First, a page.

Prompted by this question, which I flagged as "bug", it somehow doesn't feel right because the flag seems to be specific to "bug reports" and specific issues with an yet to be released version.
4That seems like a perfectly fine question to me. Just because a feature (might) not be supported by default doesn't make it a feature request. It also has an answer.– SethNov 1, 2017 at 23:22
@Seth You're right. My illiteracy is the culprit here (and it was unanswered when I posted this). It makes no sense after all.– user692175Nov 1, 2017 at 23:27
1Without looking at link it's still a good generic question because it led to Eliah's answer which I upvoted :)– WinEunuuchs2UnixNov 9, 2017 at 1:14
If someone asks how to do something that can't be done, and you know it can't be done and you can explain why or at least demonstrate that it cannot, then you can answer the question. If it can't be done but you cannot answer in a way that supports that in any way... well, then you might not know it can't be done. If something can't be done, or can but it's just a bad idea, then it is also reasonable to answer with an alternative--something else that's not quite what the OP asked for but which should achieve their goals. To avoid creating the impression that you're answering the wrong question, you can explain the relationship between what you recommend and what they asked for.
Whichever of these cases applies, a question about how to do something that there's no way to do is not the same thing as a request for developers to implement a feature for it. A question does not beome a feature request merely by asking how to do something that no feature has been implemented for. That question is not a feature request. (In this case, it also appears that it can be done--but your meta question about what to do in such situations is still a good question.)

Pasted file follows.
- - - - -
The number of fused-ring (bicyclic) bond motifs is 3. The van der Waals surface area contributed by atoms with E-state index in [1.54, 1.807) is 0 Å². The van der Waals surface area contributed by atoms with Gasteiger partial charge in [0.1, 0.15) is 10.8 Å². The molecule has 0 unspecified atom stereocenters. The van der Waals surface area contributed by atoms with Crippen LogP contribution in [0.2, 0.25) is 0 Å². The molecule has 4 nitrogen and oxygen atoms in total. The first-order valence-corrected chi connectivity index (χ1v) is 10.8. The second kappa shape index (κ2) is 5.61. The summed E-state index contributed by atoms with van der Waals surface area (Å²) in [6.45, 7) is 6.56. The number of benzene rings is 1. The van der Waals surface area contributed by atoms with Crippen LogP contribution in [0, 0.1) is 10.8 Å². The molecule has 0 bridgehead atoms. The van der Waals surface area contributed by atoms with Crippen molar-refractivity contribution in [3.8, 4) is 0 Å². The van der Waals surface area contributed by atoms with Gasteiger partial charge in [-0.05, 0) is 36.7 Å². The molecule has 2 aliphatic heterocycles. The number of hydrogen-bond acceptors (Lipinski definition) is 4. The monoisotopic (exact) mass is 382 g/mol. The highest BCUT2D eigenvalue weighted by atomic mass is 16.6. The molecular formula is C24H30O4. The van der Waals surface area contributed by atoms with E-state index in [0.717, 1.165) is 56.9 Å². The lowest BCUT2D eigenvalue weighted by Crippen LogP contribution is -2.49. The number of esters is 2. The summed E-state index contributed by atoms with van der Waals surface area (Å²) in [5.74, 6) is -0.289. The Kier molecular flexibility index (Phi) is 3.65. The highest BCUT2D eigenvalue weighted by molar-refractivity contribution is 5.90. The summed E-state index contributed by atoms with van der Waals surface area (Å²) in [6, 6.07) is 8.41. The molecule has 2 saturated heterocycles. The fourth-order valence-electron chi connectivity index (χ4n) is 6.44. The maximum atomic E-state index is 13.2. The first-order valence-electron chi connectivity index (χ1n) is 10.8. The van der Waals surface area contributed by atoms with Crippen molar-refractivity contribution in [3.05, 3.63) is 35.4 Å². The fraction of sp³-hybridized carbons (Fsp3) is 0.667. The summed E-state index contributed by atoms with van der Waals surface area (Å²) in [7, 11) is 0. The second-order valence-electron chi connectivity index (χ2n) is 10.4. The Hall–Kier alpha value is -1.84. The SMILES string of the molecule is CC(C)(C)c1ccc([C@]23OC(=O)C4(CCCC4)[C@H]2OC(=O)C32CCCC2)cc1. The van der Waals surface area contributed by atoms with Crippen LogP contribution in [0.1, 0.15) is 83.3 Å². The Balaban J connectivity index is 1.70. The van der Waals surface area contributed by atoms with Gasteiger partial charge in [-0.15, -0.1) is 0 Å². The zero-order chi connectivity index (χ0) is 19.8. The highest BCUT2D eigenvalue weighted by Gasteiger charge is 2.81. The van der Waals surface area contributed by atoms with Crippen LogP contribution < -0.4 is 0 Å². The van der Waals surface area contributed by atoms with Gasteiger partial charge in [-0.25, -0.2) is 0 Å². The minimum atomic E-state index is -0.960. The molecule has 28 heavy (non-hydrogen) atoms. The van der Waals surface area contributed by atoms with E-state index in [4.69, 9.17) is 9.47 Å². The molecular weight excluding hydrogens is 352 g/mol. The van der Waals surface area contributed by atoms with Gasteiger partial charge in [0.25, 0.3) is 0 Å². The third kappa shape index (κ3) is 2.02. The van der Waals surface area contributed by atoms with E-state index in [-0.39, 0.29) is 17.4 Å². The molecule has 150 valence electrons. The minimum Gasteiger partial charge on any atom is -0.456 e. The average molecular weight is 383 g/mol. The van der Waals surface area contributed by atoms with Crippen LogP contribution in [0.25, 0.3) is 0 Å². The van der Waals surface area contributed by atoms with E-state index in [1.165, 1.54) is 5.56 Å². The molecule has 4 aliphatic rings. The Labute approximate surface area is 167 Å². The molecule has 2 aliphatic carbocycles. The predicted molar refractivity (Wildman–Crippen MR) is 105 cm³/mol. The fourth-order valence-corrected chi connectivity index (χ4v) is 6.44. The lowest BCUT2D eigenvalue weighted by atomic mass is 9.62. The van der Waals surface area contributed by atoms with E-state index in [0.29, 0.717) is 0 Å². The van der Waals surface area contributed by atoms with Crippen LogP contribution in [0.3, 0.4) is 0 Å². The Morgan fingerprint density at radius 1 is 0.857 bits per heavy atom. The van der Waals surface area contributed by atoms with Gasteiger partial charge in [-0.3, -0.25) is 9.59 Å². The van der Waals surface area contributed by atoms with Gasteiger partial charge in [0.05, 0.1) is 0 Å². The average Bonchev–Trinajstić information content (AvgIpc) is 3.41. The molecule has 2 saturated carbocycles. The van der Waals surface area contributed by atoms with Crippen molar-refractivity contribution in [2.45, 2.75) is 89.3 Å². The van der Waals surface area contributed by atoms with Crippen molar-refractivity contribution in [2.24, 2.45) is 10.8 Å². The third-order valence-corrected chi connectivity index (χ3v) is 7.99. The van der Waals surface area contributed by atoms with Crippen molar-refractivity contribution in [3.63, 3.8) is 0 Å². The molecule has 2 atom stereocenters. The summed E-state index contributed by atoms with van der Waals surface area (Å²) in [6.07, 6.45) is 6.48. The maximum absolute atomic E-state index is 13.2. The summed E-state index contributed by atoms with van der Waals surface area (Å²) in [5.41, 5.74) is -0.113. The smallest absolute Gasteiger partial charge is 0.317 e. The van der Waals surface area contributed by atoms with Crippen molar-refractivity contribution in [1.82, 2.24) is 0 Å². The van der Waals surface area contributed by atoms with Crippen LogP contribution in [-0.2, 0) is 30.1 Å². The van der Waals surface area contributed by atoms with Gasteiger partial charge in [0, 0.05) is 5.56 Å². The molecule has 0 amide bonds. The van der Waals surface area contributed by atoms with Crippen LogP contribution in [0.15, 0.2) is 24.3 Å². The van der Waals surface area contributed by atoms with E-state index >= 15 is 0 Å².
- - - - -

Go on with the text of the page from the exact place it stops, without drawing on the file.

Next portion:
For actual feature requests, where someone posts on Ask Ubuntu to say what they want added to Ubuntu, that's not even a question. In cases where you're really sure that's what's going on, the best thing to do is to briefly explain or link to resources about how to file feature requests. In practice this is largely the same as if they had attempted to report a bug, because some missing features are effectively bugs, and because even feature requests that aren't bug reports at all are covered in the official page for bug reporting, which I suggest you link people to, even though the recommended course of action isn't to file a bug.
Finally, sometimes users will ask how to file a feature request, or they may ask a question about what they should do if they want a particular change made and the answer might turn out to be, "File a feature request." (Ideally, with a bit more information included.) These are perfectly good questions for our site. Some may turn out to be duplicates, and others may require their own specific answers. This is similar to questions asking about how to report bugs, or if a particular behavior is considered a bug and ought to be reported.
I'm not sure if I'm strictly adhering to on-topic here but there are many instances when someone asks for a new feature and Serge or someone else (in the rare case myself) will write a solution for them.
This is probably a case of a "new function" or "new program" request though. There are people who can / will take an existing full-fledged application and can modify the code for you / them but I honestly don't know how often this happens as I'm rather Git-Hub-Fork-Challenged so far.
Another thing to consider is there might be another way of accomplishing the end goal without following the "feature request" game plan of the questioner.
I guess my answer is we should be tolerant / open-minded about "feature requests".
1This is a good point. The distinction I would make is between requests for a feature to be added to Ubuntu and requests for how to do something where the answer may be, "There's no feature for that but here's an implementation you can use." Nov 9, 2017 at 3:12